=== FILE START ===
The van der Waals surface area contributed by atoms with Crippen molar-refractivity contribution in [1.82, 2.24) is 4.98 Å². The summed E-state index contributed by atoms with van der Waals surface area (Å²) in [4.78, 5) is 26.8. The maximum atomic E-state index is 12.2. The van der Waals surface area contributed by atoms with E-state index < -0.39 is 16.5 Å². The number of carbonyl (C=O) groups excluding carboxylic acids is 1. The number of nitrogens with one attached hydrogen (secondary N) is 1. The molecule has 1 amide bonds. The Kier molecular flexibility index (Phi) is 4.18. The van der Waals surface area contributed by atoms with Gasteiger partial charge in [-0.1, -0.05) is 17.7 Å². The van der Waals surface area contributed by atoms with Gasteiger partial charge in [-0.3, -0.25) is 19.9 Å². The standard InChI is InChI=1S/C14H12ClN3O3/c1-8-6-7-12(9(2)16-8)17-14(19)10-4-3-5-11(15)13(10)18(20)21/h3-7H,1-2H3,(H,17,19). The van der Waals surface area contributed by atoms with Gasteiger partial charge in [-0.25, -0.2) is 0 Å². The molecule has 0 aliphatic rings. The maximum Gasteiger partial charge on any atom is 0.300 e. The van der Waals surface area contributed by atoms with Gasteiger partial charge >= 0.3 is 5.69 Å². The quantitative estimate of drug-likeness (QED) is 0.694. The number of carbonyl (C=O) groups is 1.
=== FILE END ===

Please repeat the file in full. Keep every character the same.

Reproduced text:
The van der Waals surface area contributed by atoms with Crippen molar-refractivity contribution in [1.82, 2.24) is 4.98 Å². The summed E-state index contributed by atoms with van der Waals surface area (Å²) in [4.78, 5) is 26.8. The maximum atomic E-state index is 12.2. The van der Waals surface area contributed by atoms with E-state index < -0.39 is 16.5 Å². The number of carbonyl (C=O) groups excluding carboxylic acids is 1. The number of nitrogens with one attached hydrogen (secondary N) is 1. The molecule has 1 amide bonds. The Kier molecular flexibility index (Phi) is 4.18. The van der Waals surface area contributed by atoms with Gasteiger partial charge in [-0.1, -0.05) is 17.7 Å². The van der Waals surface area contributed by atoms with Gasteiger partial charge in [-0.3, -0.25) is 19.9 Å². The standard InChI is InChI=1S/C14H12ClN3O3/c1-8-6-7-12(9(2)16-8)17-14(19)10-4-3-5-11(15)13(10)18(20)21/h3-7H,1-2H3,(H,17,19). The van der Waals surface area contributed by atoms with Gasteiger partial charge in [-0.25, -0.2) is 0 Å². The molecule has 0 aliphatic rings. The maximum Gasteiger partial charge on any atom is 0.300 e. The van der Waals surface area contributed by atoms with Gasteiger partial charge >= 0.3 is 5.69 Å². The quantitative estimate of drug-likeness (QED) is 0.694. The number of carbonyl (C=O) groups is 1.